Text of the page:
Nanisivik (Inuit – “the place where they find things’) zinc/lead mine is located at Lat. 73o N in northwestern Baf?n Island. The host rock is a Proterozoic platform carbonate 260-800 m thick, medium to massively bedded and pervasively dolomitized. It rests on mixed shales and shaly dolomites, and is overlain by 150+ m of further shales functioning as an aquitard. These formations were buried by later Proterozoic strata, uplifted, eroded and buried again in a Cambrian sedimentary basin. The ore-grade deposits are contained within a horst block of the dolomites dipping NW at 15o across it. Graben to the north and south are roofed in the overlying shales. The principal deposit, the Main Ore, is of zinc, lead and iron sul?de precipitates plus gangue minerals, chie?y secondary dolomite. It extends for three km E-W along the horst. It is horizontal, at ~300 m above sea level and terminated at both ends by modern valley entrenchments. The Main Ore body is consistently ~100 m in width and ?ve-seven m in depth. This wide ceiling is a nearly planar, horizontal corrosion bevel. The sulfdes scarcely extend above it anywhere. Within the Main Ore two or more generations of tapered ?ns of dolomite in situ extend from both south (updip) and north (downdip) walls into the cavity. Fin surfaces truncate the bedding. Edges of ?ns are sinuous, some meandering with a wavelength of ~50 m. Very sharp, horizontal corrosion notches 20-30 cm high extend into the dolomite walls for at least 20 m (the limit of deep crosscuts in the mine). They are ?lled with layered pyrites which continue out into the ore body as regular sheets truncating earlier, dipping mineral layers until they themselves are truncated by later fillings. One exceptional notch, one meter deep, is at least 350 m in breadth. The ore displays four sedimentary modes: (i) regular layers settled or precipitated onto the cavity floor; (ii) chaotic polymict breccias suggestive of channel cut-and-?ll episodes; (iii) the horizontal pyrite sheets in corrosion notches; (iv) minor metasomatic replacements of dolomite. The ore cavity was created by paragenesis in a channel ?ow mode, with ore and gangue deposition on the floor taking place in tandem with dissolutional cavity creation upwards,. Principal deposition took place when a fluid interface could be rigorously maintained. Fluid inclusions indicate derivation of the metals from exchange reactions with metalliferous sediments (the underlying shales), indicating low water/rock ratios and moderate temperatures. The ore fluids were similar to oil field brines. Sulfur isotope fractionations indicate temperatures of 90-150 +/-40o C, suggesting that the Main Ore formed along a gas/brine interface at a depth of at least 1600 m as a consequence of ?uid expulsion in the subsiding Cambrian sedimentary basin.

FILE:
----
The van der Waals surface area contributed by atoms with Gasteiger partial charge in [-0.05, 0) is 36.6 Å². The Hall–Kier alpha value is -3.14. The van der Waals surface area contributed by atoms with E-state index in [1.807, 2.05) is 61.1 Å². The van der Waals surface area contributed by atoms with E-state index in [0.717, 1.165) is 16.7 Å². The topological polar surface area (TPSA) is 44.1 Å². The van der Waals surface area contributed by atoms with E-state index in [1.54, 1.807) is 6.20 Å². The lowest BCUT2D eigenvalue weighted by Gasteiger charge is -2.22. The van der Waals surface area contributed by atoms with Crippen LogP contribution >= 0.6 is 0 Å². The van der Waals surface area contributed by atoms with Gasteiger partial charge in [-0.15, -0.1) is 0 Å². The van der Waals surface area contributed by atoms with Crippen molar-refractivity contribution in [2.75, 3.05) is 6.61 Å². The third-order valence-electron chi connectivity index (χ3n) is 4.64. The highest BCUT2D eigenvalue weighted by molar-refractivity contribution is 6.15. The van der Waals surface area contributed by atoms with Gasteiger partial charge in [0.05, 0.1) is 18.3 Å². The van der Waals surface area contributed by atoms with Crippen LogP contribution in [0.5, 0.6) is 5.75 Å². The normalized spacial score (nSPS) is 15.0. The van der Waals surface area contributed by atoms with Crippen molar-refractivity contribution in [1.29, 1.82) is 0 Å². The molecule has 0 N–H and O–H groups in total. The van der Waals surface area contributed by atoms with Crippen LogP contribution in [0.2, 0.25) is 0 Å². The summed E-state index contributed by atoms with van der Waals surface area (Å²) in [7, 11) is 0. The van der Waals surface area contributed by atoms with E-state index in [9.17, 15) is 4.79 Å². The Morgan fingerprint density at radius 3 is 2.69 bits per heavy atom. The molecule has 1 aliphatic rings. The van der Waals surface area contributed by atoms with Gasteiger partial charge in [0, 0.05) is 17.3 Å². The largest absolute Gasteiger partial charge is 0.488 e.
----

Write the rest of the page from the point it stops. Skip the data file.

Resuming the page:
Geochemical/isotopic evolution of Pb-Zn deposits in the Central and Eastern Taurides, Turkey, 2011,
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Hanilci N. , Ozturk H.